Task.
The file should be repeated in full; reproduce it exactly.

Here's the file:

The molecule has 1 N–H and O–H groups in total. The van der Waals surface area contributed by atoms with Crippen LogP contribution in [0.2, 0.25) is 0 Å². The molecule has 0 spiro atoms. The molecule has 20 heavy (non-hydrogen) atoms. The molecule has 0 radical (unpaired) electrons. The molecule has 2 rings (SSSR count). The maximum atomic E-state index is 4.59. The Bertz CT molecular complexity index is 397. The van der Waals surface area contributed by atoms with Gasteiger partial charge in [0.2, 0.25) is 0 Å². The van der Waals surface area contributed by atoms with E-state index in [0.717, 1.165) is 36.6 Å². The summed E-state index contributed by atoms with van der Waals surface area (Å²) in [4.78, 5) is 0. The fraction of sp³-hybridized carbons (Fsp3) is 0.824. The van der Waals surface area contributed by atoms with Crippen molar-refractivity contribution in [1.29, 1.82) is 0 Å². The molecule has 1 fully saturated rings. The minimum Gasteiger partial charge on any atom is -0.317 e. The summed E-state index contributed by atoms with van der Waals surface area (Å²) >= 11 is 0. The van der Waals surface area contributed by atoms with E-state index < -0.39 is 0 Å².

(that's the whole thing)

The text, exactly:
The molecule has 1 N–H and O–H groups in total. The van der Waals surface area contributed by atoms with Crippen LogP contribution in [0.2, 0.25) is 0 Å². The molecule has 0 spiro atoms. The molecule has 20 heavy (non-hydrogen) atoms. The molecule has 0 radical (unpaired) electrons. The molecule has 2 rings (SSSR count). The maximum atomic E-state index is 4.59. The Bertz CT molecular complexity index is 397. The van der Waals surface area contributed by atoms with Gasteiger partial charge in [0.2, 0.25) is 0 Å². The van der Waals surface area contributed by atoms with E-state index in [0.717, 1.165) is 36.6 Å². The summed E-state index contributed by atoms with van der Waals surface area (Å²) in [4.78, 5) is 0. The fraction of sp³-hybridized carbons (Fsp3) is 0.824. The van der Waals surface area contributed by atoms with Crippen molar-refractivity contribution in [1.29, 1.82) is 0 Å². The molecule has 1 fully saturated rings. The minimum Gasteiger partial charge on any atom is -0.317 e. The summed E-state index contributed by atoms with van der Waals surface area (Å²) >= 11 is 0. The van der Waals surface area contributed by atoms with E-state index < -0.39 is 0 Å².